The enterprise smartwatch invasion starts now
Enterprise professionals, here come the smartwatches.
Samsung on Wednesday unveiled its long-anticipated Galaxy Gear smartwatch in Berlin on the eve of the 2013 IFA consumer electronics show, along with a new smartphone and tablet. All three are expected to be available for purchase starting September 25 in 149 countries (though the Galaxy Gear and Galaxy Note 3 smartphone won’t be available in the U.S. until October).
The South Korean electronics manufacturer is one of only several companies expected to launch smartwatches before the end of the year. Qualcomm also demonstrated its Toq smartwatch on Wednesday at a developers’ conference, while Apple and Sony also are rushing to get smartwatches into production.
Pebble already has a Kickstarter-funded smartwatch on the market, but it has limited functionality. The next generation of smartwatches are expected to be much more robust and enterprise-ready.
Which is no guarantee that smartwatches will achieve the kind of enterprise penetration seen by smartphones and tablets, particularly the iPhone and iPad. But they'll certainly be a presence, if only for the fact that a bunch of bleeding-edge executives will be strapping the $299 Galaxy Gear onto their wrists a few weeks from now to show off in the boardroom.
The Galaxy Gear is a 3-inch rectangular device – I can’t imagine how it would look on someone with a small wrist – that enables users to answer phone calls, and send text messages or video memos. Users navigate through apps by swiping the surface of the device, exactly as they do with smartphones and tablets.
A smartwatch user who gets a phone call can talk into their wrist device instead of their phones by putting their wrist up near their mouth.
The Galaxy Gear also features S Voice, a voice-activated service that wearers can use to check messages, make phone calls and get basic information such a weather forecasts, and a camera.
Another feature called Smart Relay allows users who get an email notification on their Galaxy Gear to watch the email automatically appear on their smartphones, rather than have to click on their mail client. Sounds pretty handy.
Samsung will sell the smartwatch with a variety of band colors, including orange and green (really?).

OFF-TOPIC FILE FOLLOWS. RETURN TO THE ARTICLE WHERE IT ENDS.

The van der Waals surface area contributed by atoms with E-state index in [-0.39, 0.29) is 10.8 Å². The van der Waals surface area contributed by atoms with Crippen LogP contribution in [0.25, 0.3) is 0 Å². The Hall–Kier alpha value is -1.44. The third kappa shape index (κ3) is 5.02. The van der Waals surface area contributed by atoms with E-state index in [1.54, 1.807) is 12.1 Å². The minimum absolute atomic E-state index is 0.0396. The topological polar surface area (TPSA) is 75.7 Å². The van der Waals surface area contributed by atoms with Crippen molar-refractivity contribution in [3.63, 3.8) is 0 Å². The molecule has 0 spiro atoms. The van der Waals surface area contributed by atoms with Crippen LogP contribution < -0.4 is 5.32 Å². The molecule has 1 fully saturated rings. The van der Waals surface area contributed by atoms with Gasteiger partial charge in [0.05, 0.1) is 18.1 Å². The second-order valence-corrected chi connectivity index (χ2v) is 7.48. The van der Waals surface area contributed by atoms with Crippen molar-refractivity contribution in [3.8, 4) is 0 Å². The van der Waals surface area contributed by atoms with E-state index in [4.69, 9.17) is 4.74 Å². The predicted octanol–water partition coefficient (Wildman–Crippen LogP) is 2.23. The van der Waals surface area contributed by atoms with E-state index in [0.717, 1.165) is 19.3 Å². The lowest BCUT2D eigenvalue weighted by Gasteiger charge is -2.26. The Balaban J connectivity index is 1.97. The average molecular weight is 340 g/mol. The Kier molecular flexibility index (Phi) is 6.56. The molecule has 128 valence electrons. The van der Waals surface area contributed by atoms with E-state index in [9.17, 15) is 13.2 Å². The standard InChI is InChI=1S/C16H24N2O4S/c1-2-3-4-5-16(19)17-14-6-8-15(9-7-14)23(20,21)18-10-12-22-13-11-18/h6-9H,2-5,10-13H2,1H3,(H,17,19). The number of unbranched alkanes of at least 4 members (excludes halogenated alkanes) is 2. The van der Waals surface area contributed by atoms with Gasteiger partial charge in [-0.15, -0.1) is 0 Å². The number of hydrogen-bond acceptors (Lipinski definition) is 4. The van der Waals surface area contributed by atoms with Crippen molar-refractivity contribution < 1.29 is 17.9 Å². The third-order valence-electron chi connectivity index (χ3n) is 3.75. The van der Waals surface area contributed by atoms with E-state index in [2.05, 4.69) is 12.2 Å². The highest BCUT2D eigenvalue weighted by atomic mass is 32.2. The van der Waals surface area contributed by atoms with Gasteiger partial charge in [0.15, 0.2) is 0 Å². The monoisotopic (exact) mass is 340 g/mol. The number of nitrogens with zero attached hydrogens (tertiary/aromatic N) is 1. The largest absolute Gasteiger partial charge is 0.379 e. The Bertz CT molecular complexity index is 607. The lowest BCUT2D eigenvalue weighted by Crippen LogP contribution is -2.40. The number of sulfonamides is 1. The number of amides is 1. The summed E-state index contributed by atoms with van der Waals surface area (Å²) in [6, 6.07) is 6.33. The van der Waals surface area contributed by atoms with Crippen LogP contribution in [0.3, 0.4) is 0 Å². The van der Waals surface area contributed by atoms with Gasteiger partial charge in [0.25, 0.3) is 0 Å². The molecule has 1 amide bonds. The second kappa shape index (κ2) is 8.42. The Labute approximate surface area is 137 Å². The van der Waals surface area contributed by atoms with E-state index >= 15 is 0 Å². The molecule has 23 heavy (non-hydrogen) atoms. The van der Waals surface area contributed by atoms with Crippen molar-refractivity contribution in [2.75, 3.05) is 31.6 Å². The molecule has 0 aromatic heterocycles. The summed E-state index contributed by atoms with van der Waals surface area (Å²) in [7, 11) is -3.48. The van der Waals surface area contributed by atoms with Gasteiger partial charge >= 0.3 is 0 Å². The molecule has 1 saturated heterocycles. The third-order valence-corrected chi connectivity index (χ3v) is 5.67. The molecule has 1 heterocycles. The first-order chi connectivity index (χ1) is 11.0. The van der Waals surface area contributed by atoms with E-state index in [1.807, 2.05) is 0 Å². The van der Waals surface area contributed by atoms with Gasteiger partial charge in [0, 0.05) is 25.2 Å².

How much is convenience worth?
As with Google Glass, the real value in smartwatches will come from the applications developed for them. Until now the vast majority of computerized wrist devices have primarily featured fitness and tracking apps. Once wrist devices get beyond the fitness market, that’s going to change.
Unlike Google Glass, however, the Galaxy Gear and other smartwatches represent a relatively modest leap forward for wearable technology. Glass is taking computer technology and putting it right in your field of vision. That's a dramatic change.
The main advantage to a smartwatch, in contrast, is simple convenience -- people don't have to fumble around for their smartphones. All well and good, but I'm not sure most smartphone users consider that a burden. And again, $299 is a lot to pay for convenience. I'll be surprised if the Galaxy Gear and other smartphones are big sellers -- at least until prices drop and they demonstrate some added value, as tablets (with their larger screens) did.
Gear will run numerous apps out of the box, including Path, Pocket and Snapchat. A special Gear app store will be set up to offer compatible applications.
JK Shin, president and CEO of Samsung’s mobile division, told audience members and live-stream viewers that the Galaxy Gear was the “perfect companion” to the Note 3, making the point theatrically by accepting a message with the Gear smartwatch on his wrist.
In addition to working with the Note 3, Gear is compatible with the Galaxy Note 2, the Galaxy S4 (but not the S3?) and the Galaxy Note tablet. Samsung says the Gear’s watch will last more than 25 hours.
The Note 3 is about the same size as the current model, but the screen is larger – 5.7 inches to 5.5 inches. The device is powered by a 2.3 GHz processor and 3 GB of RAM, all running off of Android 4.3. Shin said the new device will include a better S-pen (that features Air Command) and a textured back cover.
Shin called Samsung’s Galaxy Note 10.1 tablet “the best choice for BYOD because it comes with KNOX loaded.” Among the free apps packaged with the Note 10.1 are Dropbox and Twitter.
With news this week that Google Compute Engine cloud is now generally available, the battle in the Infrastructure-as-a-Service market has hit a new level. The biggest question is: Can Google give the kingpin of the public IaaS market, Amazon Web Services (AWS), a run for its money?
KitKat, the latest version (4.4) of Android, has been downloaded to only 1.1% of active Android smartphones and tablets since its debut on Halloween nearly five weeks ago. What's the hold-up?